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Tuesday, 22 November 1910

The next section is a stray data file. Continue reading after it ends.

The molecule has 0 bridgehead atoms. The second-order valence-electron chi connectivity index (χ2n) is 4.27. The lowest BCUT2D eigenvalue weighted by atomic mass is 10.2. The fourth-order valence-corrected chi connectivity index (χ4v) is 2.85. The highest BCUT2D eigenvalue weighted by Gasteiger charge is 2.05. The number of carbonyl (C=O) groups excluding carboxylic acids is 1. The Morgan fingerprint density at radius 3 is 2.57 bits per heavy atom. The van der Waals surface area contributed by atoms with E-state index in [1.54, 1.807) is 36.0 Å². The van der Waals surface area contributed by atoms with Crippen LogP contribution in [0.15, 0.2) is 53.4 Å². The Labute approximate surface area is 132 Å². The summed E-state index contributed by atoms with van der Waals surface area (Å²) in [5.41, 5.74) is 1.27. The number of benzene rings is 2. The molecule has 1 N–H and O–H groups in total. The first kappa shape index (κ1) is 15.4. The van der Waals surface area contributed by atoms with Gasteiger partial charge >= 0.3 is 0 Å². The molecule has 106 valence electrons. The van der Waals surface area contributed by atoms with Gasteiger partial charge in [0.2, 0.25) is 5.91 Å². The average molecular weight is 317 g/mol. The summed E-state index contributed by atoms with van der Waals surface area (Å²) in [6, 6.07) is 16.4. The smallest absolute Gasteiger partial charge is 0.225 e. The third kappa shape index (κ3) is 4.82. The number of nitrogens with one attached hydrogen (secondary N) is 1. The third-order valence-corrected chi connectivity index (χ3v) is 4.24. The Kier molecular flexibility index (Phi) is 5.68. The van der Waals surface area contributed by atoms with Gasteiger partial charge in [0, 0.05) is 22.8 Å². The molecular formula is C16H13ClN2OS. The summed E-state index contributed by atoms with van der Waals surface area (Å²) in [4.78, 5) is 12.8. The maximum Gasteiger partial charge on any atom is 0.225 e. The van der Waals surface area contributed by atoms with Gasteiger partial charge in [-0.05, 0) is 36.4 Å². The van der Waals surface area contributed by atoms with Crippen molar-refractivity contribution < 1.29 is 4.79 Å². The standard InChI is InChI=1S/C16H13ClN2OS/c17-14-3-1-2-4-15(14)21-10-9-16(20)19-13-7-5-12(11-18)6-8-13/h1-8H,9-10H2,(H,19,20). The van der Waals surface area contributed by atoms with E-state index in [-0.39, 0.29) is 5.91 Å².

Senator VARDON (South Australia) .- I take it that we are not here to reduce the duties imposed upon anything that can be manufactured in Australia. If these articles can be manufactured here, and the Government proposals will assist those engaged in their manufacture, I shall have no great objection to the consequent increase of duties upon them. But if they a re not made here, I do not think it can be contended that we need an increase of duties for revenue purposes, or to facilitate the work of the Customs Department. This proposal will not assist any industry here, and will only increase the cost of goods, in connexion with which these articles are used, to the extent of the increase in the duty. I refer honorable senators to another part of the same item, in which it is proposed to add after the words "lace for attire," " Lace flouncings,"- " millinery and dress nets," and " embroideries in the piece," the words "exceeding 18 inches in width." A gentleman in the trade showed me some of these things, and explained that the narrow widths below 18 inches are used by the poorer people. I take it that it is not the desire of honorable senators that the poorer people should have to pay more for these articles than they already have to pay under the existing Tariff. 1 understand that the proposal will not affect people who are sufficiently well off to be able to afford to get these goods 18 inches or more in width, whilst it will make a difference in the case of goods of a less width, which are now used by the poorer people. That being so, 1 cannot see any justification for the proposed alteration.

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